The example that I use to explain ontological flooding a lot of the time is with spirit mediumship, where you have all of these competing explanations, which think that they’ve sorted it all out. Like I said before, social protest theories that say that spirit mediumship is all about social protest. Then you’ve got biological, medical theories that say that spirit mediumship is just a biological aberration, as some kind of an illness or a disease. There’s the psychodynamic theories, all sorts of different theories, but at the end of the day, none of them is a completely satisfying explanation in themselves.
Actually, when you start to piece them altogether, we see that we’re dealing with something that is way more complex than any of those individual explanatory frameworks has been able to accommodate. So, ontological flooding is really saying... we need to take into account all of these various perspectives at the same time, to get the best or the nearest to reality perspective that we can get.
The idea here is not to understand these narratives from a perfectly objective “view from nowhere,” meaning, a view where you get to smuggle all your unexamined biases in only to cover them up with a veneer of performative neutrality. That would be what Jack calls “ontological bracketing.”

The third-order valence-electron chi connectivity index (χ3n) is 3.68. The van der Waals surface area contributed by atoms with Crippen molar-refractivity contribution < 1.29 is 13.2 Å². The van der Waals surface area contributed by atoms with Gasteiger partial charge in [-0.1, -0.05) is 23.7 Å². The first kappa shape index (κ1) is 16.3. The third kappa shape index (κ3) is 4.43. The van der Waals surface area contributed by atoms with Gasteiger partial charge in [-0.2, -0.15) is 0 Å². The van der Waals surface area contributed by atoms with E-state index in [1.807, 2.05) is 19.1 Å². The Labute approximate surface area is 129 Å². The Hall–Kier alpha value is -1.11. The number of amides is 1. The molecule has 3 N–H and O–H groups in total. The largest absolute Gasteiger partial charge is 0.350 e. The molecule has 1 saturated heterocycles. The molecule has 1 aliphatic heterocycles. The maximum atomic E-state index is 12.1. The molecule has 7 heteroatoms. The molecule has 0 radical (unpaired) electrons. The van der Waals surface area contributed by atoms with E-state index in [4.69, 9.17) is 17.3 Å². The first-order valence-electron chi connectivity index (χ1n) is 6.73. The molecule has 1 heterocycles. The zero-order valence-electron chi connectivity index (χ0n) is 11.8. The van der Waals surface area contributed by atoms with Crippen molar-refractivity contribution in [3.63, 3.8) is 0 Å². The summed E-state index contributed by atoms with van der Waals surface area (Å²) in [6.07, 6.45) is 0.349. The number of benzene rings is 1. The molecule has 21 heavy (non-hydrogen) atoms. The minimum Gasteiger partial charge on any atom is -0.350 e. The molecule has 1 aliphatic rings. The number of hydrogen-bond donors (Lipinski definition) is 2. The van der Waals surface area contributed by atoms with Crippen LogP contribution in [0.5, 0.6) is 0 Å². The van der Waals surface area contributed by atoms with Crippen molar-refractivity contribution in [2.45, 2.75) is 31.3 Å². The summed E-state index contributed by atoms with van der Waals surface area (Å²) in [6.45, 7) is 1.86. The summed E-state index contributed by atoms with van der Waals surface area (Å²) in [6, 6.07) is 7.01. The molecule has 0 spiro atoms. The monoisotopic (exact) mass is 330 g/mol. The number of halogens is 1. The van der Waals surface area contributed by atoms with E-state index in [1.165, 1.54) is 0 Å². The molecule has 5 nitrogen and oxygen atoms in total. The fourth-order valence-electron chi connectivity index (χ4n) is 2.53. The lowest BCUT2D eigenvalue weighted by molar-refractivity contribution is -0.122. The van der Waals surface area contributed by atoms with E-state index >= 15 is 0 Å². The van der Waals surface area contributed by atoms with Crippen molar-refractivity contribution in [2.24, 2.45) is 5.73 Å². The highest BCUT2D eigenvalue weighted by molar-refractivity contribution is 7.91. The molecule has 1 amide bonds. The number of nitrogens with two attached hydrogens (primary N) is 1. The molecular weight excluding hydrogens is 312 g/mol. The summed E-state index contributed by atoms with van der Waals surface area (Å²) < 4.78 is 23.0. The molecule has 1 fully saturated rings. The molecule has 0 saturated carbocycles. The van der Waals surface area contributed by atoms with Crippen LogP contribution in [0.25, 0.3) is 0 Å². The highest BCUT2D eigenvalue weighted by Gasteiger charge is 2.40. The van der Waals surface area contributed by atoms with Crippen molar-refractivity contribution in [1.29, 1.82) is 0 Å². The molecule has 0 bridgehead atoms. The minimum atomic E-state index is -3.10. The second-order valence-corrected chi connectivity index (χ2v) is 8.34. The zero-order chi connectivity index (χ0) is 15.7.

When I engage in ontological flooding I embrace each view as true until they feel true. When I do this the view becomes embodied and it leaves an emotional imprint on me. What happens when I ontologically flood the COVID thesis and the COVID antithesis?
Once I get over the fury felt by each side towards the other, along with the desire to dehumanize them, the common emotion that comes online is fear. And an interesting thing happens when I dive deep into the fear of either side…
The fears that come online for the COVID thesis: I fear dying from the virus and being responsible for the death of others. I also fear being called dumb for not understanding the science and shamed for being called a bad person by failing to act in ways that would protect others.
The fears that come online for the COVID antithesis: I fear losing freedoms and giving my power away to top-down control structures that can slip into totalitarianism. I also fear being societally segregated and persecuted by those scapegoating me for this mess.
When you only ontologically bracket one side you can easily dismiss them as overextending their fears. However, when you engage in ontological flooding and feel into their fear their position can become real in a surprisingly integrative way.
Now on the other side of the flooding, I do not want myself or others to suffer or die from a respiratory disease, nor do I want to throw away freedoms and entrust my well-being to a corruptible biopolitical technocracy. While the hardened versions of the two narratives disallow easy coexistence, the concerns of either side can co-exist, and it is wise for them to co-exist.
A COVID synthesis can emerge from the narrative warfare currently happening, but only if we in turn have the courage to feel deeply into our own fear, and empathically feel deeply into the fear of others.